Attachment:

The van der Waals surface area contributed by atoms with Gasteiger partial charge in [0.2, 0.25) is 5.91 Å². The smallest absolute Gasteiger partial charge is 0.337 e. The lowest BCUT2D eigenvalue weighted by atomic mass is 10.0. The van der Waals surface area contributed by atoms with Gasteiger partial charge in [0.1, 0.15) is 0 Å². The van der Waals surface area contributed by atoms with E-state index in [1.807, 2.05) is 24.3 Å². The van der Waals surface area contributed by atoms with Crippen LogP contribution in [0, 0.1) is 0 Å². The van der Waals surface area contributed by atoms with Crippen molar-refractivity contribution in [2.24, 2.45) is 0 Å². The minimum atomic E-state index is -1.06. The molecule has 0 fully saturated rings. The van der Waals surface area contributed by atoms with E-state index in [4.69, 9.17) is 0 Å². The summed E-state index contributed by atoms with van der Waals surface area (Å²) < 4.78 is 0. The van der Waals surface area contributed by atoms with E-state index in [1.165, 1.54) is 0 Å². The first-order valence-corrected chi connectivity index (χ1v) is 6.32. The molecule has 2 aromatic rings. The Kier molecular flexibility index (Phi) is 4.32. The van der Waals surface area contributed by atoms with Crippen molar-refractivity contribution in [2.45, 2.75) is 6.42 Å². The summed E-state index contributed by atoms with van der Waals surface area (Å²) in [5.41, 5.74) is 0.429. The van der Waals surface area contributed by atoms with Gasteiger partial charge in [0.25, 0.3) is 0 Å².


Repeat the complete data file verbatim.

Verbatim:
The van der Waals surface area contributed by atoms with Gasteiger partial charge in [0.2, 0.25) is 5.91 Å². The smallest absolute Gasteiger partial charge is 0.337 e. The lowest BCUT2D eigenvalue weighted by atomic mass is 10.0. The van der Waals surface area contributed by atoms with Gasteiger partial charge in [0.1, 0.15) is 0 Å². The van der Waals surface area contributed by atoms with E-state index in [1.807, 2.05) is 24.3 Å². The van der Waals surface area contributed by atoms with Crippen LogP contribution in [0, 0.1) is 0 Å². The van der Waals surface area contributed by atoms with Crippen molar-refractivity contribution in [2.24, 2.45) is 0 Å². The minimum atomic E-state index is -1.06. The molecule has 0 fully saturated rings. The van der Waals surface area contributed by atoms with E-state index in [4.69, 9.17) is 0 Å². The summed E-state index contributed by atoms with van der Waals surface area (Å²) < 4.78 is 0. The van der Waals surface area contributed by atoms with E-state index in [1.165, 1.54) is 0 Å². The first-order valence-corrected chi connectivity index (χ1v) is 6.32. The molecule has 2 aromatic rings. The Kier molecular flexibility index (Phi) is 4.32. The van der Waals surface area contributed by atoms with Crippen molar-refractivity contribution in [2.45, 2.75) is 6.42 Å². The summed E-state index contributed by atoms with van der Waals surface area (Å²) in [5.41, 5.74) is 0.429. The van der Waals surface area contributed by atoms with Gasteiger partial charge in [0.25, 0.3) is 0 Å².